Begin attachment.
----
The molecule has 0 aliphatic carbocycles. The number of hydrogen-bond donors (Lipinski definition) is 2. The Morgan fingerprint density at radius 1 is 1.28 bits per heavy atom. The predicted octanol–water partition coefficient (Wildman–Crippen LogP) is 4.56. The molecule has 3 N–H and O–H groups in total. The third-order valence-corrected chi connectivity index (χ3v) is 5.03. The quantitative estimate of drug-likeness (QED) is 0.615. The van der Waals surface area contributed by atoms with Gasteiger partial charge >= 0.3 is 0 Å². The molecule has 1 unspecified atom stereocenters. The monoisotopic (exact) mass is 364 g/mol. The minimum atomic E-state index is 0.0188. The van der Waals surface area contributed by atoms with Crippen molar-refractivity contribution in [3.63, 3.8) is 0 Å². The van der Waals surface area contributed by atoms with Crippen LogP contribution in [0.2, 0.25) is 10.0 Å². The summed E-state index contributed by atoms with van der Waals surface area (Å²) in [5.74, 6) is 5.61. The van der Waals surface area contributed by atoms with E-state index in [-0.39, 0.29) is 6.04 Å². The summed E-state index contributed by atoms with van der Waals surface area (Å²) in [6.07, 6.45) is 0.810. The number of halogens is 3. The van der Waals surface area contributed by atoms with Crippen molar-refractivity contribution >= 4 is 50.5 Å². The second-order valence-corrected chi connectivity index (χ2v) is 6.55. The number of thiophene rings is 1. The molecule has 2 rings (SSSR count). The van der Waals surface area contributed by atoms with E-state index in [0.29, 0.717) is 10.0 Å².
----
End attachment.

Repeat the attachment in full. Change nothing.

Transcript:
The molecule has 0 aliphatic carbocycles. The number of hydrogen-bond donors (Lipinski definition) is 2. The Morgan fingerprint density at radius 1 is 1.28 bits per heavy atom. The predicted octanol–water partition coefficient (Wildman–Crippen LogP) is 4.56. The molecule has 3 N–H and O–H groups in total. The third-order valence-corrected chi connectivity index (χ3v) is 5.03. The quantitative estimate of drug-likeness (QED) is 0.615. The van der Waals surface area contributed by atoms with Gasteiger partial charge >= 0.3 is 0 Å². The molecule has 1 unspecified atom stereocenters. The monoisotopic (exact) mass is 364 g/mol. The minimum atomic E-state index is 0.0188. The van der Waals surface area contributed by atoms with Crippen molar-refractivity contribution in [3.63, 3.8) is 0 Å². The van der Waals surface area contributed by atoms with Crippen LogP contribution in [0.2, 0.25) is 10.0 Å². The summed E-state index contributed by atoms with van der Waals surface area (Å²) in [5.74, 6) is 5.61. The van der Waals surface area contributed by atoms with E-state index in [-0.39, 0.29) is 6.04 Å². The summed E-state index contributed by atoms with van der Waals surface area (Å²) in [6.07, 6.45) is 0.810. The number of halogens is 3. The van der Waals surface area contributed by atoms with Crippen molar-refractivity contribution >= 4 is 50.5 Å². The second-order valence-corrected chi connectivity index (χ2v) is 6.55. The number of thiophene rings is 1. The molecule has 2 rings (SSSR count). The van der Waals surface area contributed by atoms with E-state index in [0.29, 0.717) is 10.0 Å².